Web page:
• synonyms


or ga·rote, ga·rotte, gar·rotte

[guh-roht, -rot]
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  1. a method of capital punishment of Spanish origin in which an iron collar is tightened around a condemned person's neck until death occurs by strangulation or by injury to the spinal column at the base of the brain.
  2. the collarlike instrument used for this method of execution.
  3. strangulation or throttling, especially in the course of a robbery.
  4. an instrument, usually a cord or wire with handles attached at the ends, used for strangling a victim.
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verb (used with object), gar·rot·ed, gar·rot·ing.
  1. to execute by the garrote.
  2. to strangle or throttle, especially in the course of a robbery.
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Origin of garrote

1615–25; < Spanish garrote or French garrot packing-stick < ?
Related formsgar·rot·er, noun
Dictionary.com Unabridged Based on the Random House Unabridged Dictionary, © Random House, Inc. 2018

Related Words


Examples from the Web for garroted

Historical Examples

  • On returning that evening from the theatre he is garroted and robbed of all he has with him.

    Lippincott's Magazine, December 1878


  • Most of them was garroted, and a few was condemned to work on the roads for life.

  • Art, now in its very birth in his heart and life, was to be garroted.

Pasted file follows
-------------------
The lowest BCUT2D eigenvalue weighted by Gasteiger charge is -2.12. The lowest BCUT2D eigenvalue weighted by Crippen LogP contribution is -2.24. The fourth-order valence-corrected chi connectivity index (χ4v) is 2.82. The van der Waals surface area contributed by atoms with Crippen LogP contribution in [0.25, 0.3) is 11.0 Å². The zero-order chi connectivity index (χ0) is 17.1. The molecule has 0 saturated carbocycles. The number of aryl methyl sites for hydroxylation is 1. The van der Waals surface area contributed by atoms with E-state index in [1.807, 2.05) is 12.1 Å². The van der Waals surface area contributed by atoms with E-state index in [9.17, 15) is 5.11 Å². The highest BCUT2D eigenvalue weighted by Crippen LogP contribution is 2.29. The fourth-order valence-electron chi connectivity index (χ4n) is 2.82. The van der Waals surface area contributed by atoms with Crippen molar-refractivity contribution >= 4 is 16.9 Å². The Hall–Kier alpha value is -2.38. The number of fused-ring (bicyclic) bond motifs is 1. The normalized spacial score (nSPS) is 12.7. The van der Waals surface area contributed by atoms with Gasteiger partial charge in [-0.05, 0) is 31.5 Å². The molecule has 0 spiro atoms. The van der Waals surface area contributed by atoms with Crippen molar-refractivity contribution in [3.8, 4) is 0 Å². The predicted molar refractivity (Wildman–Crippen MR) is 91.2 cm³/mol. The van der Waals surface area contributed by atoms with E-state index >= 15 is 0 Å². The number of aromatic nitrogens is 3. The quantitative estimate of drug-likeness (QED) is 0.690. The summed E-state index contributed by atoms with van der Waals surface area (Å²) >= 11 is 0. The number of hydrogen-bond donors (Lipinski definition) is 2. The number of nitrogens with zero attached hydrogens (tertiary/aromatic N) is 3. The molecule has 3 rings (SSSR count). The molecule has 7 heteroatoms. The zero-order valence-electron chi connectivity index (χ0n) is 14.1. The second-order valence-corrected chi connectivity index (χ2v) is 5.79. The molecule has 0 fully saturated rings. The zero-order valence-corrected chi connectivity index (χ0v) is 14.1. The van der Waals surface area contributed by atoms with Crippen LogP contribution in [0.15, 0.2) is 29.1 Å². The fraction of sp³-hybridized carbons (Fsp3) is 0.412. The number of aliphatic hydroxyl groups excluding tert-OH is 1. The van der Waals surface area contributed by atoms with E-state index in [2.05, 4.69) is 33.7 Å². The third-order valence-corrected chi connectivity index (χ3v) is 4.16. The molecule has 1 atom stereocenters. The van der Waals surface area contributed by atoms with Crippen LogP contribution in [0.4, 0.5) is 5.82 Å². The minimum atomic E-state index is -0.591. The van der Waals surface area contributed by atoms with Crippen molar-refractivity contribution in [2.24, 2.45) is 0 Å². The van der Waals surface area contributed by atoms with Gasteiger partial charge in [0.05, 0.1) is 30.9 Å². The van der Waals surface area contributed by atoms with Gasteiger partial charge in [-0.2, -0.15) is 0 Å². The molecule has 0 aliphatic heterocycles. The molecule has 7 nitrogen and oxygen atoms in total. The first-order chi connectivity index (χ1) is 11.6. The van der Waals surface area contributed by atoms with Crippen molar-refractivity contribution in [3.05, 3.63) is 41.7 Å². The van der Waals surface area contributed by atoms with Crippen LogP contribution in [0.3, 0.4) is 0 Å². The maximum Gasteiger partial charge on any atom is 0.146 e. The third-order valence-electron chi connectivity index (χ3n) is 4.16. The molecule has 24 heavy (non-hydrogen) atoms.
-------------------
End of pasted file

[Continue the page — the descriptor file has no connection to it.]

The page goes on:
• He was garroted at Havana, being refused the honorable death of a soldier.


    Arthur D. Hall

  • It fell upon me; I was seized, garroted, gagged, and guarded by the police.

    A Start in Life

    Honore de Balzac

Word Origin and History for garroted



also garrotte, 1620s, "Spanish method of capital punishment by strangulation," from Spanish garrote "stick for twisting cord," of unknown origin, perhaps from Old French guaroc "club, stick, rod, shaft of a crossbow," probably ultimately Celtic, but possibly from Frankish *wrokkan "to twist" (cf. Middle Dutch wroken "to twist").

I have no hesitation in pronouncing death by the garrot, at once the most manly, and the least offensive to the eye. [Major John Richardson, "British Legion," 1837]
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"to execute with a garrote," 1851, from garrote (n.); sense of "choke and then rob" is from 1852. Related: Garotted; garotting.

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Online Etymology Dictionary, © 2010 Douglas Harper